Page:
Teaching approximating irrational numbers is probably my favorite topic that I teach all year. It’s the second thing that we teach in the fall, and I get pretty stoked for it. I’m not quite sure why I like it so much. It’s probably the cool pattern that it makes. Also, the idea that numbers are irrational and that they actually don’t have a place on a number line makes me giddy (and yes, I know how math nerdy that sounds!). There are a lot of different ways to practice this topic. In this post I’ve compiled a list of some of the activities and resources that I like to use to get students just as excited about approximating irrational numbers as I am!
Here’s the list:
- Task Cards
- Two Truths and a Lie
- Number line in INB
- Class Activity on a Number Line
- Targeted Feedback
- Number Talk Anticipatory Set
- Visual Representation Video
- Mathopolis Game
Task cards are a staple in my classroom. They have so many uses. They can be used individually, with partners, in small group games, and with the whole class. For this particular topic I used the Approximating Imperfect Square Roots Taks Cards with the whole class to practice together. I showed individual task cards on the overhead projector and students worked to solve one at a time. This practice came directly after the lesson, so it worked as the “we do” part of the learning sequence. I especially love these task cards because the student work page has number lines on it for them to record their answers and get lots of practice approximating on a number line. These task cards make a great low prep, high impact activity.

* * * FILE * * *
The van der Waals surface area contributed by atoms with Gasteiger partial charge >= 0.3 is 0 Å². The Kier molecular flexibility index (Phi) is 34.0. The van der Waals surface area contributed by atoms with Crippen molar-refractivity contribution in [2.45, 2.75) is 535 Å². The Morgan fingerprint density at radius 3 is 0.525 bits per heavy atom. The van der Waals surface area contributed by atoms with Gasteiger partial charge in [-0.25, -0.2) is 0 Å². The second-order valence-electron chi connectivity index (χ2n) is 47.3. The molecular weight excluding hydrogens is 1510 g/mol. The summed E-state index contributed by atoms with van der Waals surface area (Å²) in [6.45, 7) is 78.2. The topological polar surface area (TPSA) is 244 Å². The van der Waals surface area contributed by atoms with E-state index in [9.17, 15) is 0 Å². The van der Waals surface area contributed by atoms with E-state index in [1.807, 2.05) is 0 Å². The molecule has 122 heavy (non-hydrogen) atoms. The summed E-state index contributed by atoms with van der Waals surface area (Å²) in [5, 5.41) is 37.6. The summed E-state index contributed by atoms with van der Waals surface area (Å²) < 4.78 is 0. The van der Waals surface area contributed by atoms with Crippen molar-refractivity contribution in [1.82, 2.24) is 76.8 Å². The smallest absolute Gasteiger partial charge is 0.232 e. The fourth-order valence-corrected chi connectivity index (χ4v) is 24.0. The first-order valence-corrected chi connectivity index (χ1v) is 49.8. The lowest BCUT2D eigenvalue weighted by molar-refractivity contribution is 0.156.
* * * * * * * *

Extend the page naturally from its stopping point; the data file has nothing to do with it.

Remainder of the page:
I found this little gem when I needed something for my “I got this” group to work on. This Two Truths and a Lie game gave students an irrational number and three representations of that number. Then, they had to decide whether each representation is true, or whether it’s a lie. Then, they had to justify their answers. This activity worked great for my fast finishers. They could work on it on their own and they loved the idea that there were lies (wrong answers) on it. I especially liked that they had the opportunity to make their own truths and lies at the end.
I created this number line that I print on 11 X 17 paper for activities like approximating irrational numbers. The fact that it’s over-sized makes it more interesting to students. They fold it up and save it in their interactive notebook or it can be glued in the back. At any point students can pull their number line out to do a class activity or to use as a math tool when problem solving. I have my students write the perfect square roots on it. This gives the students a handy reference when finding imperfect square roots. I also encourage them to make their own smaller number line when they don’t have one available (like when they’re taking a test, etc.).
This number line game can be played in small groups or with the whole class. Each player has a certain amount of triangles with point values on them. These act as a way for students to wager on how confident they are on their answer (like chips). Students place the little triangle where they think the square root goes on the number line. If they are correct they get the points listed on their triangle. If they’re incorrect they don’t get any points. Having students wager on their own answers is a simple way to add a little fun to practicing this topic.